December 1, 2021
Solving the mystery: literary puzzle book first published in 1934 becomes bestseller thanks to TikTok
by Nikki Griffiths
Cain’s Jawbone is a fiendish literary puzzle book that is almost impossible to solve. The author, Edward Powys Mathers, created cryptic crosswords for The Observer under the pseudonym Torquemada from 1926 until his death in 1939, but his murder mystery book is often heralded as his crowning glory. Largely forgotten about by the general public, Unbound reissued a new edition of Cain’s Jawbone in July 2021, and now, thanks to a series of TikTok videos that went viral, the book has reached astonishing new heights, 87 years after it was first published.
TikTok user Sarah Scannell has posted a series of videos of her attempting to solve the puzzle, racking up over 4 million views. In the whodunnit book, six people die and the reader is invited to deduce who the murderer is. However, the 100 pages in the book are jumbled in the wrong order and the possible number of combinations is absurd—a number so large it is not viable to write it down here as it would have 158 digits.
Back in the 1930s only two readers manager to solve the puzzle, and as a reward Mr S Sydney-Turner and Mr W S Kennedy both won £25. The solution was then thought to have been lost, until three years ago when Patrick Wildgust, curator of the Shandy Hall museum, part of The Laurence Sterne Trust (a charity that seeks to promote and preserve the legacy of the Tristram Shandy author), was presented with a copy of the old book. Intrigued, he embarked on a mission to solve the puzzle, putting out a call for help from Observer readers, and eventually, he cracked it. Wildgust tells The Observer:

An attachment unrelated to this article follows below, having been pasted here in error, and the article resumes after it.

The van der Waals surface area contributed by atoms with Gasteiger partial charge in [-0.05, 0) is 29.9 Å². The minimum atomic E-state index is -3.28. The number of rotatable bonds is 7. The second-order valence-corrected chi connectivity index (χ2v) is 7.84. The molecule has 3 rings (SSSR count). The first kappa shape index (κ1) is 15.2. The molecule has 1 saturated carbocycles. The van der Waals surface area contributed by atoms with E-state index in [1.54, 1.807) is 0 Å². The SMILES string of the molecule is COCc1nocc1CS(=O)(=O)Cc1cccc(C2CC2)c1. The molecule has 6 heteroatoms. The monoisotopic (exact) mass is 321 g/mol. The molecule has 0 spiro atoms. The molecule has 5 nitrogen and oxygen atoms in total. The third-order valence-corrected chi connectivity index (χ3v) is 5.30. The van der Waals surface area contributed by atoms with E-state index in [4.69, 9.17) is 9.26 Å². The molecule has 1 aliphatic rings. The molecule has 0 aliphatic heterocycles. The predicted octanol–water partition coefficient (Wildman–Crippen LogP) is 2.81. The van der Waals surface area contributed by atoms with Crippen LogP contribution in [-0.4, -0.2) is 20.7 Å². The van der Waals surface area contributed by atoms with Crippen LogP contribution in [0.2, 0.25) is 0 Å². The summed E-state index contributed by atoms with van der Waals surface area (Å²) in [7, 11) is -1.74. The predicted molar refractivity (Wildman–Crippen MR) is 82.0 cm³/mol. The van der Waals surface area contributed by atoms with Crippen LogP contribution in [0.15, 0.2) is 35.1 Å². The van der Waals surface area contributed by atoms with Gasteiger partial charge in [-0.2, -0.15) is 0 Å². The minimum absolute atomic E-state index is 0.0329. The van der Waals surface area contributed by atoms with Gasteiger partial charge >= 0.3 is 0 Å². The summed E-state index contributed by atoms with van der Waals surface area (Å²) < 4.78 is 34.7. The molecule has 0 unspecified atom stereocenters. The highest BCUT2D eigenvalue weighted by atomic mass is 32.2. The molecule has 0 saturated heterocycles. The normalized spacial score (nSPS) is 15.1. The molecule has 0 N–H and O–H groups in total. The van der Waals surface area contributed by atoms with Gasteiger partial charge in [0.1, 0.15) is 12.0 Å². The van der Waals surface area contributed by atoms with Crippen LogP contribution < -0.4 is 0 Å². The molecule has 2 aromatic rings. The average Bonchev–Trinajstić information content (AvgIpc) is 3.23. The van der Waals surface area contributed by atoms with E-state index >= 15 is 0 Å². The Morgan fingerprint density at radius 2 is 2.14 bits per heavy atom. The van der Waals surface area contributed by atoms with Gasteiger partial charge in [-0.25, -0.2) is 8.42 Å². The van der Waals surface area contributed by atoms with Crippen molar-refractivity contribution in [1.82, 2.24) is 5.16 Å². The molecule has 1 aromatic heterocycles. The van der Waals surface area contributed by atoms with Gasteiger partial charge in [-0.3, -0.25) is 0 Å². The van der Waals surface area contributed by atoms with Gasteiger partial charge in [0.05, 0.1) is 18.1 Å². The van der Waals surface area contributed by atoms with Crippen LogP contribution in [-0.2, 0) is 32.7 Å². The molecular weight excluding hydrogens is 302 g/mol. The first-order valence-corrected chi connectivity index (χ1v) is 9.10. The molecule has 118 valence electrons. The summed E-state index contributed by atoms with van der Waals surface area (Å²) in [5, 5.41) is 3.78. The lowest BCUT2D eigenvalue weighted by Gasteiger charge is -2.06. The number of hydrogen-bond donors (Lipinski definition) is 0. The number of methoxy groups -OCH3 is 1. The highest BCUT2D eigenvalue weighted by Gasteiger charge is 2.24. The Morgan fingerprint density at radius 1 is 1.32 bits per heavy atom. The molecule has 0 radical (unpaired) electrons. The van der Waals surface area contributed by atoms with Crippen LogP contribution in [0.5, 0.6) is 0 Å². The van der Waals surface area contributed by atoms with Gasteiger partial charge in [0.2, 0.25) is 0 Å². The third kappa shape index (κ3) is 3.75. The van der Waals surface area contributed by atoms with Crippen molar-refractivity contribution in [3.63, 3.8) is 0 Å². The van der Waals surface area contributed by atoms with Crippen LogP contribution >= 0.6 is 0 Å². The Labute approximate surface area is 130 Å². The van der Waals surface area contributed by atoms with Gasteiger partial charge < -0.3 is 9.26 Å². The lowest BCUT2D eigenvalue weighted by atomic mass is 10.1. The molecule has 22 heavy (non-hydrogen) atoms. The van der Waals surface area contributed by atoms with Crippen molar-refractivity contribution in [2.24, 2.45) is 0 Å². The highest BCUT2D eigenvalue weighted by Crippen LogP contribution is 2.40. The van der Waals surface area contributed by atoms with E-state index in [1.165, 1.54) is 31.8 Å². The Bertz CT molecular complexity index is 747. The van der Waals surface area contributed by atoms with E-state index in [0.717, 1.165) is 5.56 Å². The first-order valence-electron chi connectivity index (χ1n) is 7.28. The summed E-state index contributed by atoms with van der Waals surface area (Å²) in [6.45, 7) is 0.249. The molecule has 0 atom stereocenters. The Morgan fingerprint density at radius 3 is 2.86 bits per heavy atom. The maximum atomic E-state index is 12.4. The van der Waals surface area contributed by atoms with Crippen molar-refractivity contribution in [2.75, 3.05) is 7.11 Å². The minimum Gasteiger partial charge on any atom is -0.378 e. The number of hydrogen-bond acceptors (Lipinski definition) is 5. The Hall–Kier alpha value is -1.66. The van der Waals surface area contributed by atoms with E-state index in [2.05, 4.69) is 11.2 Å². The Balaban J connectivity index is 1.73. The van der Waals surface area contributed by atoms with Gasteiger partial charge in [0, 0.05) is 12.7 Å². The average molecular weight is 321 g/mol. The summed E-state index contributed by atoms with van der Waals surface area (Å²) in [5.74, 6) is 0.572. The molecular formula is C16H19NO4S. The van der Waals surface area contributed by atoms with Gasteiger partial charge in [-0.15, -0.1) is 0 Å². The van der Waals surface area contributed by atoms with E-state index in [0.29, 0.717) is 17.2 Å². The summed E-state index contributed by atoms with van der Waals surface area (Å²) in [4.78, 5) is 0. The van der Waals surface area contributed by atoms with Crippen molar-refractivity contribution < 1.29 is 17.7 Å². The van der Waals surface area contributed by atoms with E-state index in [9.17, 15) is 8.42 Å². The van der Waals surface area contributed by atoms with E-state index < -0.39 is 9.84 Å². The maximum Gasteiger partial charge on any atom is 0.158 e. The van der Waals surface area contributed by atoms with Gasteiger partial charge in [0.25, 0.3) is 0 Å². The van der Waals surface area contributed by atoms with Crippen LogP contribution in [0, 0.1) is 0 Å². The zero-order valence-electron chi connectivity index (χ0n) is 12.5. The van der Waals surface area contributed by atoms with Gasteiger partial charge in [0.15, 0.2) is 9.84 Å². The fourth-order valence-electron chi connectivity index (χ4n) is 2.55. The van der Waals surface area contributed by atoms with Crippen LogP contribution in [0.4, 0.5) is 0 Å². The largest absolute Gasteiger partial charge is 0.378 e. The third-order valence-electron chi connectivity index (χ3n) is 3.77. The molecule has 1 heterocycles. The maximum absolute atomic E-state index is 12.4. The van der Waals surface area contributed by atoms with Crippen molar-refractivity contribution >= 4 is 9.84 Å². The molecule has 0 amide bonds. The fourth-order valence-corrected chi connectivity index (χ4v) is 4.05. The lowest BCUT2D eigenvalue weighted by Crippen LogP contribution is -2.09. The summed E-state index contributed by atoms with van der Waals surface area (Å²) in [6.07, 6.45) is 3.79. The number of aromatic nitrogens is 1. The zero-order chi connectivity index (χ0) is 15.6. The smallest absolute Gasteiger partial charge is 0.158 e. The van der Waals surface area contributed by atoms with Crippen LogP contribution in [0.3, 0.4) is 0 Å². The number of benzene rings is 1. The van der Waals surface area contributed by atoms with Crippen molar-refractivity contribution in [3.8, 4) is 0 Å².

“Tracking down the correct solution for Cain’s Jawbone was a risky venture, and one peppered with possible pitfalls… I can say no more on the subject, but eventually I was satisfied we were in possession of the correct solution. My hopes were that people who enjoyed Tristram Shandy might enjoy a game of glorious disorder, tortuous puns and spoonerisms.”
As a charity, The Laurence Sterne Trust could not afford to publish a new edition of the book themselves, but as fate would have it, the publisher of Unbound, and QI producer John Mitchinson, came into the museum one day and took an interest. Unbound decided to reissue the book, giving half of all book profits to The Laurence Sterne Trust and offering a £1,000 prize to anyone who could solve the puzzle within a year. Remarkably there was one winner last year out of twelve entrants: British comedy writer and creator of Radio 4’s Cabin Pressure, John Finnemore. He told the Guardian:
“The first time I opened the box, I swiftly concluded that it was way out of my league, and the only way I’d even have a shot at it was if I were for some bizarre reason trapped in my own home for months on end, with nowhere to go and no one to see. Unfortunately, the universe heard me.
“I figured $10 wasn’t too big a loss if I couldn’t figure it out… Like I say in one of my TikToks, I have never read a murder mystery book before but I do love logic puzzles, which is why I bought the book in the first place.
“I can already tell that the language and cultural differences between not just 1934 and now but also England and American will be very difficult to navigate. But I put it all up on my bedroom wall so that it would be easier for me to work on it in short bursts,” she said. “I officially started on 2 November, but am really taking my time because my goal is just to get in an answer I’m happy with before the deadline next December. I really didn’t expect 4.5 million people to be joining me in this activity, but I genuinely don’t care if someone solves it before me. I’m just here to have fun on my own time.”
If you’re brave enough to take on the challenge, Unbound is offering £250 to spend on their books to anyone who can solve the puzzle before 31st December 2022. Good luck, intrepid readers.
Nikki Griffiths is the managing director of Melville House UK.